3. I worked for frank for 2 years until he sold to the harbin family but i could not get on with peter.frank was a true gentleman.iwas 15 at the time he taught me one hellava lot he lived in a cottage on the river nearby for a few years them moved to perth. Clem jessup

  4. My grandfather thought Frank Thompson was a hero all his life. Frank kept my grandfathers head above water after Franks launch overturned in an accident crossing the bar . (Details on trove). I think two people drowned. Frank Thompson was thought of every Christmas Dinner. Although I never met him I felt as though I knew him.

  5. We stayed there and they made the best mulberry pies. What happened to the tree.

  6. Diane Bax-Blechynden

    My mother worked as a cook and maid way back in the 1930’s when Thompson,s Guest House was first opened up for visitors. I always remember her telling me that one time when things were tough that the Thompson’s decided they would catch a swan. Well they caught a swan to cook up for the guests… and it was not a successful meal, as it was as tough as old boots and tasted terrible! My mother was Ethel M. Blechynden, daughter of Benjamin & Bertha (nee Giblett) Blechynden of “Glentuchoch” Farm in Bridgetown. Benjamin was the eldest child of Walter Edward & Jane (nee Needs) Blechynden of “Glenpenant” Farm in Manjimup. My mum was employed there up till she married in December 1936.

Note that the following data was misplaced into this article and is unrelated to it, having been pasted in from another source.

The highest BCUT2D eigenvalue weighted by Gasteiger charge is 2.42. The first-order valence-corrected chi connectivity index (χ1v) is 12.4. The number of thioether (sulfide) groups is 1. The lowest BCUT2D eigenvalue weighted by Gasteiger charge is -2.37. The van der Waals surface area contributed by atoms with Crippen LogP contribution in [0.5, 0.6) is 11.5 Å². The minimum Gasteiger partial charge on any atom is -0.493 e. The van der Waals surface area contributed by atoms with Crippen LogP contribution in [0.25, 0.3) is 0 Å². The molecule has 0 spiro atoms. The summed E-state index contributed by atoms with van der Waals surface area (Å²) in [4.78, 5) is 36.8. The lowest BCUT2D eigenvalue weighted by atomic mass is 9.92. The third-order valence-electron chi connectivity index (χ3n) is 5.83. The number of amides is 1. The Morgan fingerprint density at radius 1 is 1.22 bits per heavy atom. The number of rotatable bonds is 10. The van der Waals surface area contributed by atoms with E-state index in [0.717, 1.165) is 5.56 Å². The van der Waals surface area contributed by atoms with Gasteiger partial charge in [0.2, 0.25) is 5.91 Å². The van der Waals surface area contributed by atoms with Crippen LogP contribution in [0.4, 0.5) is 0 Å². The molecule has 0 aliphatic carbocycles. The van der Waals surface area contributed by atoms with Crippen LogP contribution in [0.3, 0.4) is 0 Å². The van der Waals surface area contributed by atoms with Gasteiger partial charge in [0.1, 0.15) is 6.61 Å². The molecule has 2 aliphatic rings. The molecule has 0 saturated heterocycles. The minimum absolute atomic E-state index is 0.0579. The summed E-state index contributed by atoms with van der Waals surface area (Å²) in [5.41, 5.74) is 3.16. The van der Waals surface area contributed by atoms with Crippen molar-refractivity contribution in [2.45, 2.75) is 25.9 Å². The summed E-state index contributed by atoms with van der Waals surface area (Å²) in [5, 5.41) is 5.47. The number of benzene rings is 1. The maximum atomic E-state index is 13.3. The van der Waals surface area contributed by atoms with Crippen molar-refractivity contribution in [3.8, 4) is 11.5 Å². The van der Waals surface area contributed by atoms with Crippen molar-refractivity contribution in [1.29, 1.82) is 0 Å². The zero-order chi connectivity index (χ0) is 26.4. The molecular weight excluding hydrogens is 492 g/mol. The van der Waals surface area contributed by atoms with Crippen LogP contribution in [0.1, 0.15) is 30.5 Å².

7. Did anyone work for the Thompsons around 1944/6

  8. Megan McCarroll

    I worked at Tinglewood guest house in 1980/81 as a waitress when we would have buses come through have a meal.

  9. I had a coin operated pool at Tinglewood Lodge in the 1970s and got to know the Harborne family well Its been a long while, If Peter reads this this I would love to hear from him

  10. To Peter and others my Email is
    Phone 0418918341
    Ian McNally

  11. We use to spend our Xmas holidays at the Tinglewood Lodge in the late 1950’s and early 1960’s and i have so many fond memories of the place. My father knew Frank and Cynthia Thompson really well and he thought they were very special people but i only met them once or twice. By the time i went there it had already been sold to the Harbins (Leslie, Christine and Peter). Peter and Christine used to buy cars from my father. Peter bought land rovers and Christine bought a little MG. It broke my heart when we couldn’t go there anymore and the main homestead burned down. It was such a special place and i loved the main homestead. Its one of the few good memories i have of W.A. I loved staying there and Frank built the homestead himself. Anyone know what happened to the Lady Anne. It was the boat they used to take everyone on to go fishing. It was so much fun.

  12. We stayed there and had so many good times. It was such a beautiful property. So sad it wasn’t re-built

  13. My wife and I stayed at Tinglewood Lodge for 2 nights on our honeymoon in February 1976. What a magnificent place it was.